Transcriptomics

Dataset Information

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Transcription profiling by array of Arabidopsis wild-type and dcl1-15 torpedo-staged embryos


ABSTRACT: Severe loss-of-function alleles of DCL1 are embryonic lethal. Defects in cell division were seen as early as the globular stage in the strong loss-of-function allele dcl1-15. Phenotypic work with dcl1-15 and the null allele dcl1-5 suggested that, in addition to the severe patterning defects, the mutants were maturing earlier than wild-type embryos. We performed global gene expression analysis of dcl1-15 and wild-type torpedo staged embryos to examine this maturation phenotype further. The results suggested that DCL1 is a heterochronic gene. Comparisons to a time series of embryo development (http://www.seedgenenetwork.net/arabidopsis) showed that the genes differentially expressed in dcl1-15 embryos behaved more like green-cotyledon stage embryos than torpedo embryos. Seeds of a DCL1/dcl1-15 plant were sown. For each wild-type sample, 300 torpedo stage embryos were selected from wild-type siblings. For each mutant replicate, 300 dcl1-15/dcl1-15 embryos were selected from the siliques of DCL1/dcl1-15 where the wild-type embryos were at the torpedo stage.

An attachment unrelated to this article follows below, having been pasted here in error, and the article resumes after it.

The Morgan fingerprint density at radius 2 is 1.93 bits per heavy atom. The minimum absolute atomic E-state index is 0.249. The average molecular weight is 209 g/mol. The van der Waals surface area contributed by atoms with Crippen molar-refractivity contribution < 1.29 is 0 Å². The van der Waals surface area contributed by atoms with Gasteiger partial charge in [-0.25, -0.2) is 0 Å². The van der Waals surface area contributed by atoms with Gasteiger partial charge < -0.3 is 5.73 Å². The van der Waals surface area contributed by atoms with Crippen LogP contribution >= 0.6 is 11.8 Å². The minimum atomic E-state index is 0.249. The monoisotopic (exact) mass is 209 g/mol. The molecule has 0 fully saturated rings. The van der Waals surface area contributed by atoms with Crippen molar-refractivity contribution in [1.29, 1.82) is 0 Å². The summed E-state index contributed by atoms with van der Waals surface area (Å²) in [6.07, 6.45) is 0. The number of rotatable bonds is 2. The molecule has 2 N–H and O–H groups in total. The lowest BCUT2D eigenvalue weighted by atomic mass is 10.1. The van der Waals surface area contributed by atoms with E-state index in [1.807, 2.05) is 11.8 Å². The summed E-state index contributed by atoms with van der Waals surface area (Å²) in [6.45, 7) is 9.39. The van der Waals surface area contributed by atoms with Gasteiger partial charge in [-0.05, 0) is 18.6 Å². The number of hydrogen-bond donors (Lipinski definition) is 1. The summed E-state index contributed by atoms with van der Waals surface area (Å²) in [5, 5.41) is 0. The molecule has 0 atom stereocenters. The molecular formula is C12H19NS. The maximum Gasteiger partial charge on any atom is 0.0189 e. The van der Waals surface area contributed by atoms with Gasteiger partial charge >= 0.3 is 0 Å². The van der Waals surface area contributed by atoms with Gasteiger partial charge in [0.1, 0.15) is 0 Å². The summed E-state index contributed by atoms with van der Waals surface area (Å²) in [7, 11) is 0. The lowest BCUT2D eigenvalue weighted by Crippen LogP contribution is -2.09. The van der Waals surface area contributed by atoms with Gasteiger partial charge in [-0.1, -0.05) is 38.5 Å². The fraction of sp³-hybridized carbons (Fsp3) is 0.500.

REANALYSED by: E-GEOD-24887

ORGANISM(S): Arabidopsis thaliana  

SUBMITTER: Pablo D Jenik   Matthew R Willmann 

PROVIDER: E-GEOD-24887 | ArrayExpress | 2011-02-17

SECONDARY ACCESSION(S): GSE24887PRJNA132035

REPOSITORIES: GEO, ArrayExpress

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Publications

MicroRNAs regulate the timing of embryo maturation in Arabidopsis.

Willmann Matthew R MR   Mehalick Andrew J AJ   Packer Rachel L RL   Jenik Pablo D PD  

Plant physiology 20110217 4


The seed is a key evolutionary adaptation of land plants that facilitates dispersal and allows for germination when the environmental conditions are adequate. Mature seeds are dormant and desiccated, with accumulated storage products that are to be used by the seedling after germination. These properties are imposed on the developing embryo by a maturation program, which operates during the later part of embryogenesis. A number of "master regulators" (the "LEC genes") required for the induction  ...[more]

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